The 2020 session of the Indiana General Assembly has just begun, and already the campaign to duck the state’s biggest challenge is in full swing.
Before the legislature’s first week had ended, Democrats in both chambers floated proposals to increase teacher pay and education funding. Republicans in both chambers, as if taking target practice, shot down each and every idea.
Patience, the GOP said. Gov. Eric Holcomb will address this question in the State of the State.
But whatever the governor proposes likely will apply only to future sessions, not this one, said House Speaker Brian Bosma, R-Indianapolis.
There were at least a couple of problems with the wait-and-see approach Republicans advanced. One problem was immediate, the other more long-term.
The immediate problem is that teachers who struggle to pay their bills and schools that battle to balance their budgets can take little solace from the fact that help maybe, possibly, might be, could be coming some day in some way that no one can stay. Rents and mortgages are due on a regular basis. Landlords and bankers for some odd reason are reluctant to accept politicians’ hints and good wishes as payment.
This is particularly the case when the politicians in question have done nothing to engender trust.
Teachers, schools and their allies are right to doubt that Republicans’ ardor to deal with this problem will increase after the November election, when the GOP no longer has any immediate fear of facing the voters’ wrath.
Republican lawmakers will do wind sprints to address the concerns, however minor, of the state’s business or corporate communities. But the needs, however great or dire, of workers produces in these same GOP legislators a languor that approaches torpor.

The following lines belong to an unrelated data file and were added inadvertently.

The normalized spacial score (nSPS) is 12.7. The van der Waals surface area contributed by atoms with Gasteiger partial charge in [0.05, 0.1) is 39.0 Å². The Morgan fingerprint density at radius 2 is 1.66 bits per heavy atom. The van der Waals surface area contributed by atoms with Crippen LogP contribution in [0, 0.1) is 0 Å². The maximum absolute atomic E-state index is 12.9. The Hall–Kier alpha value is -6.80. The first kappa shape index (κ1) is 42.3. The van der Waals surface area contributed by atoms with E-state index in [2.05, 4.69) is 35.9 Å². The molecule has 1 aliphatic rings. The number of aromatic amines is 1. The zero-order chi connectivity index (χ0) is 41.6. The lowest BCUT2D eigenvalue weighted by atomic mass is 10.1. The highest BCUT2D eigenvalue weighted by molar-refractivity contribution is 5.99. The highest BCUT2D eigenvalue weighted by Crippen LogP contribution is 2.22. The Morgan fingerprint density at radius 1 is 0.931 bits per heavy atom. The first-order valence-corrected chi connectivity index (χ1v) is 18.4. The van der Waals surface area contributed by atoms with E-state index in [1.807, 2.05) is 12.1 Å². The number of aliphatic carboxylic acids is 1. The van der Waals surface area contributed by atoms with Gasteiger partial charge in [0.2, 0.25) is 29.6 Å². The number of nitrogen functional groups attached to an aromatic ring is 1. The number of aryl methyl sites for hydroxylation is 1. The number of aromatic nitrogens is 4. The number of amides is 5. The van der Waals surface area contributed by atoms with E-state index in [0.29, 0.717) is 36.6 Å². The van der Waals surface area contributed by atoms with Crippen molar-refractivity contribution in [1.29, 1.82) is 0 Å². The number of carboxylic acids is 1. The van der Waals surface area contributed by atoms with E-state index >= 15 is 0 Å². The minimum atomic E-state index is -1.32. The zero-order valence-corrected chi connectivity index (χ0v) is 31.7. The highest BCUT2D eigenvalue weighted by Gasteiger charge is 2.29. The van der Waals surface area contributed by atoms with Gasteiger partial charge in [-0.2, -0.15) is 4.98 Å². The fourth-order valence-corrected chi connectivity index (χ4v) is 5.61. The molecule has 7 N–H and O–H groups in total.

This brings us to the larger, long-term problem.
The state’s hostility to labor is an indulgence Hoosiers no longer can afford.
The world is headed toward what is likely to be an economic crisis. For at least the past decade economists have projected that there will be a global labor shortage soon. Most projections say that, by the year 2030, there will be 25 percent more jobs than there will be qualified people to fill them.
The competition to train, recruit and retain skilled labor will intensify every year, every month, every week and every day between now and then.
And how is Indiana responding to this looming challenge?
Well, our state’s leaders are venturing boldly into the 21st century by embracing 1980s solutions such as tax cuts or, worse, 1950s ones like right-to-work legislation.
The first supposed solution tells both potential employers and employees that we’re not willing to invest in preparing workers to meet new and evolving demands and challenges. We encourage those workers, on a regular basis, to “skill up” if they want more money, but we back such exhortations up with very little money.
The second solution tells workers that their interests are at best secondary in the Hoosier state — and that wage suppression is one of our state government’s goals.
This is not just dumb.
The countries and states that are preparing effectively to meet the challenges of the coming era of labor scarcity are investing more, not less, in education and training. They’re looking at ways to enhance the quality of life for the workers they know they’ll need for their communities to survive, much less prosper.
More important, they’re looking for ways to build collaborative — not adversarial — relationships between business and labor.
And they’re building good strong schools for their workers — and their workers’ children.
We Hoosiers, on the other hand, continue to treat our public-school system like a scuffed up old soccer ball – something we can kick around whenever we feel like it. Our thinking seems to be that the rest of the world can wait while we practice our footwork for contests that ended decades ago.
We Hoosiers will pay for this foolishness.
And so will our descendants.
John Krull is director of Franklin College’s Pulliam School of Journalism and publisher of TheStatehouseFile.com, a news website powered by Franklin College journalism students.